USAC – What World Championships?

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I was reading an article at Cyclingnews.com about how Belgium is on the bubble when it comes to fielding a full squad at the World Road Championships.

In the article, my friend, Carlos Bomans, who is the national team coach, is saying that San Sebastian and the Tour of Poland are very important races to keep Belgium in 10th in UCI rankings. The first 10 countries field a full 9 rider roster, and the next only 6.

Belgium has had pretty good results recently in the World Championships, with Philippe Gilbert winning last year.

I think it is funny that you don’t hear anything about this in the US. Because the thing is that the United States is the country in 11th place, only 18 points behind Belgium. I’ve always thought it was strange how little emphasis that USAC, plus the American Pro riders, put on the World Championships.

It all started with Lance. He won the race and then pretty much quit participating. I think the reason that the Worlds was always skipped by the “best” US professionals the last decade or so, is because of the doping regiment and the timing of the race. I’m not exactly sure how it works, doping that is, but I know by watching, that the riders disappeared off the face of the map for over a month at a time, and then seemed to come back at a different level. That is kind of hard to do at the end of the year, after the Tour.

I think it is a shame that the US doesn’t field the best team possible for the World Championships. I know it is a money deal for the USAC. I rode the World Road Championships twice, once as an amateur and once as a professional. Neither of these times did USAC pay for my ticket to Europe. I’m sure it’s a struggle for them now to do that. 1/2 the office and the board of USAC used to show up at the event. I doubt that has changed either.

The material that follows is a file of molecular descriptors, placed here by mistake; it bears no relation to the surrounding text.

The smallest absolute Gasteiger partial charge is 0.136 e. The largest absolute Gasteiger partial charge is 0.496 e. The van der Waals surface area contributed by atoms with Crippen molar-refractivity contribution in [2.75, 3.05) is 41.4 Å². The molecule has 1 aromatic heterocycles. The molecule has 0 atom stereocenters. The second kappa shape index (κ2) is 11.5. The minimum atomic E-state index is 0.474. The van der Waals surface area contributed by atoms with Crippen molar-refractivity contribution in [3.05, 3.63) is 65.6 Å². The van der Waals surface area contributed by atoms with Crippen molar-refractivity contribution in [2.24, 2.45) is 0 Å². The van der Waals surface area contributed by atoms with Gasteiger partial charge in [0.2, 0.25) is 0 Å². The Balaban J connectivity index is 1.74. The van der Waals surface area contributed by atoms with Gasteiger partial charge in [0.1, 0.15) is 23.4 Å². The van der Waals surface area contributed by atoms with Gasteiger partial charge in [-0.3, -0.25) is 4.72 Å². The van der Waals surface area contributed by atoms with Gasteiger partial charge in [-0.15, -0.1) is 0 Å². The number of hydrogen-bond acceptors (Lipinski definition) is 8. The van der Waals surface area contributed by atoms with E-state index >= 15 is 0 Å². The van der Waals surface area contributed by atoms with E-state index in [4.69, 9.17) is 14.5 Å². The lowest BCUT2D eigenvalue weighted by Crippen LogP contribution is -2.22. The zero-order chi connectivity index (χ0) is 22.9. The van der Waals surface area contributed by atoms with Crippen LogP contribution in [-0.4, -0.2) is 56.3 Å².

It is even worse on the track. Do we even send a team to the World Track Championships? Do we even has a US track program? If we do, it’s can’t be very good.

What is sad, is that is by chance, the US happened to find itself in the top ten of countries, it would have a hard time coming up with 9 good riders that would commit to the race. For some strange reason, American riders seem to have no interest in the World Road Championships. I wonder why?

Anyway, the World Championships is the most important one day race of the year, most years. I’d say winning the Olympics is probably more prestigious now, but in cycling circles, the rainbow stripes continues to be the ultimate prize. USAC and the professional riders need to start putting a bigger priority on the event. It deserves respect.

I first met Carlos Bomans at the Tour of Chili back in the 80's.  He is a super friendly guy.  When I started racing more in Europe and hanging in Belgium, Carlos was riding for Mapei and used to help me out during the races, mainly by telling me when the cobbles were coming up. Here I'm winning a stage and Carlos is the guy in the Belgian jersey finishing 2nd.

I first met Carlos Bomans at the Tour of Chili back in the 80’s. He is a super friendly guy. When I started racing more in Europe and hanging in Belgium, Carlos was riding for Mapei and used to help me out during the races, mainly by telling me when the cobbles were coming up.
Here I’m winning a stage and Carlos is the guy in the Belgian jersey finishing 2nd.

7 thoughts on “USAC – What World Championships?

  1. channel_zero

    Steve,

    Thom’s not interested in developing a one-day rider or squad. Neither generates revenue (for him, not the federation) or viewers like an American Tour de France winner. This article over at VN makes it clear executive management is focused on making another Armstrong. Yes, that has multiple meanings, all of which are true. http://velonews.competitor.com/2013/07/analysis/usa-cyclings-steve-johnson-looks-to-a-future-without-armstrong_296898